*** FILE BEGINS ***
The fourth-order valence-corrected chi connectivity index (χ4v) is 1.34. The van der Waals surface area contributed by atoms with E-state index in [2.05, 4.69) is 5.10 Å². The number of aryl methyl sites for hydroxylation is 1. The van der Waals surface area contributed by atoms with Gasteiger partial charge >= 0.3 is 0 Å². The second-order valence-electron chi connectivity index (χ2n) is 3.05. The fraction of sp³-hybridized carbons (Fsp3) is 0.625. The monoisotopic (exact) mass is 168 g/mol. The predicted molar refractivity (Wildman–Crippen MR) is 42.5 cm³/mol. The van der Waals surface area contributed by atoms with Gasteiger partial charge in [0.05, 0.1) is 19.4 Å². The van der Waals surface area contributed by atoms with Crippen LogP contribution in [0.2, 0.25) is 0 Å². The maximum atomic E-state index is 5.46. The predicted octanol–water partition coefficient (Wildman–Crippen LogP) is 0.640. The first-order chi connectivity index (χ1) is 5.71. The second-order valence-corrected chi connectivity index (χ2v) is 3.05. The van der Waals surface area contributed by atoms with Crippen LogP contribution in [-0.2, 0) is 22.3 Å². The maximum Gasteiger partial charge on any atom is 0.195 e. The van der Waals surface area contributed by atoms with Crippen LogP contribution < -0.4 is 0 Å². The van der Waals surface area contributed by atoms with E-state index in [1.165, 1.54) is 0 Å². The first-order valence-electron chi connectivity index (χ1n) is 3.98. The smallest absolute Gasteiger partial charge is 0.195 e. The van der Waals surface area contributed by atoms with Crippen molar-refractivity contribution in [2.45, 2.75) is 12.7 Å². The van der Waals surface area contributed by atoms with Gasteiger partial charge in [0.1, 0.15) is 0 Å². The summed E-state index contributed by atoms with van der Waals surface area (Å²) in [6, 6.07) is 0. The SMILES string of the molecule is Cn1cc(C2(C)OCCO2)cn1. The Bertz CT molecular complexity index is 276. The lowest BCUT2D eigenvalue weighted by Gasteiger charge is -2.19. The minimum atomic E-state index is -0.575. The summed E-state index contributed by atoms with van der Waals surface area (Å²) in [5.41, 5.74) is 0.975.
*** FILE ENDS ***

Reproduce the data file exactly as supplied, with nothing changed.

The fourth-order valence-corrected chi connectivity index (χ4v) is 1.34. The van der Waals surface area contributed by atoms with E-state index in [2.05, 4.69) is 5.10 Å². The number of aryl methyl sites for hydroxylation is 1. The van der Waals surface area contributed by atoms with Gasteiger partial charge >= 0.3 is 0 Å². The second-order valence-electron chi connectivity index (χ2n) is 3.05. The fraction of sp³-hybridized carbons (Fsp3) is 0.625. The monoisotopic (exact) mass is 168 g/mol. The predicted molar refractivity (Wildman–Crippen MR) is 42.5 cm³/mol. The van der Waals surface area contributed by atoms with Gasteiger partial charge in [0.05, 0.1) is 19.4 Å². The van der Waals surface area contributed by atoms with Crippen LogP contribution in [0.2, 0.25) is 0 Å². The maximum atomic E-state index is 5.46. The predicted octanol–water partition coefficient (Wildman–Crippen LogP) is 0.640. The first-order chi connectivity index (χ1) is 5.71. The second-order valence-corrected chi connectivity index (χ2v) is 3.05. The van der Waals surface area contributed by atoms with Crippen LogP contribution in [-0.2, 0) is 22.3 Å². The maximum Gasteiger partial charge on any atom is 0.195 e. The van der Waals surface area contributed by atoms with Crippen LogP contribution < -0.4 is 0 Å². The van der Waals surface area contributed by atoms with E-state index in [1.165, 1.54) is 0 Å². The first-order valence-electron chi connectivity index (χ1n) is 3.98. The smallest absolute Gasteiger partial charge is 0.195 e. The van der Waals surface area contributed by atoms with Crippen molar-refractivity contribution in [2.45, 2.75) is 12.7 Å². The van der Waals surface area contributed by atoms with Gasteiger partial charge in [0.1, 0.15) is 0 Å². The summed E-state index contributed by atoms with van der Waals surface area (Å²) in [6, 6.07) is 0. The SMILES string of the molecule is Cn1cc(C2(C)OCCO2)cn1. The Bertz CT molecular complexity index is 276. The lowest BCUT2D eigenvalue weighted by Gasteiger charge is -2.19. The minimum atomic E-state index is -0.575. The summed E-state index contributed by atoms with van der Waals surface area (Å²) in [5.41, 5.74) is 0.975.